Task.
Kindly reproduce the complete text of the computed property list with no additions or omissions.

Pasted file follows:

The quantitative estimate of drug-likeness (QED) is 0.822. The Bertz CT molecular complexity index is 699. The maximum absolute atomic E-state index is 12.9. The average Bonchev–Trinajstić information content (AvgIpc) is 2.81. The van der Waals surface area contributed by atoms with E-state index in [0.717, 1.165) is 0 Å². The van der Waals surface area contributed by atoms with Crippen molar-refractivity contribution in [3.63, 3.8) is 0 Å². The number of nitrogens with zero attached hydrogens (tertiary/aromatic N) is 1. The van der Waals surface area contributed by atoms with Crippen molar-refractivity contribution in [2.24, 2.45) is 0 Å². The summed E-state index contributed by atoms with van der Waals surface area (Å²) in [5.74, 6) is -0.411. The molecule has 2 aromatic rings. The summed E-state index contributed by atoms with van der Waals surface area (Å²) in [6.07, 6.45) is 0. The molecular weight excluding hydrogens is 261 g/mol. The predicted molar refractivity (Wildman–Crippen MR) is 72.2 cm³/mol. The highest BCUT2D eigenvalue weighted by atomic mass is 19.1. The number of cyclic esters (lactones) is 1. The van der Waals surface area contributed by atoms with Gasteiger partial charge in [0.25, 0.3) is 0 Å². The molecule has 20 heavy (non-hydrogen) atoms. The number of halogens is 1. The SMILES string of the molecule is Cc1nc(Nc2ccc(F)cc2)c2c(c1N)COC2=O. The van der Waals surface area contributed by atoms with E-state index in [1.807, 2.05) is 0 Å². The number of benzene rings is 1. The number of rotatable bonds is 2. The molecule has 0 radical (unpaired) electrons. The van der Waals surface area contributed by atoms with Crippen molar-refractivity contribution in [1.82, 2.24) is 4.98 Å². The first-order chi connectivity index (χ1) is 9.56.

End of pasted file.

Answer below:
The quantitative estimate of drug-likeness (QED) is 0.822. The Bertz CT molecular complexity index is 699. The maximum absolute atomic E-state index is 12.9. The average Bonchev–Trinajstić information content (AvgIpc) is 2.81. The van der Waals surface area contributed by atoms with E-state index in [0.717, 1.165) is 0 Å². The van der Waals surface area contributed by atoms with Crippen molar-refractivity contribution in [3.63, 3.8) is 0 Å². The number of nitrogens with zero attached hydrogens (tertiary/aromatic N) is 1. The van der Waals surface area contributed by atoms with Crippen molar-refractivity contribution in [2.24, 2.45) is 0 Å². The summed E-state index contributed by atoms with van der Waals surface area (Å²) in [5.74, 6) is -0.411. The molecule has 2 aromatic rings. The summed E-state index contributed by atoms with van der Waals surface area (Å²) in [6.07, 6.45) is 0. The molecular weight excluding hydrogens is 261 g/mol. The predicted molar refractivity (Wildman–Crippen MR) is 72.2 cm³/mol. The highest BCUT2D eigenvalue weighted by atomic mass is 19.1. The number of cyclic esters (lactones) is 1. The van der Waals surface area contributed by atoms with Gasteiger partial charge in [0.25, 0.3) is 0 Å². The molecule has 20 heavy (non-hydrogen) atoms. The number of halogens is 1. The SMILES string of the molecule is Cc1nc(Nc2ccc(F)cc2)c2c(c1N)COC2=O. The van der Waals surface area contributed by atoms with E-state index in [1.807, 2.05) is 0 Å². The number of benzene rings is 1. The number of rotatable bonds is 2. The molecule has 0 radical (unpaired) electrons. The van der Waals surface area contributed by atoms with Crippen molar-refractivity contribution in [1.82, 2.24) is 4.98 Å². The first-order chi connectivity index (χ1) is 9.56.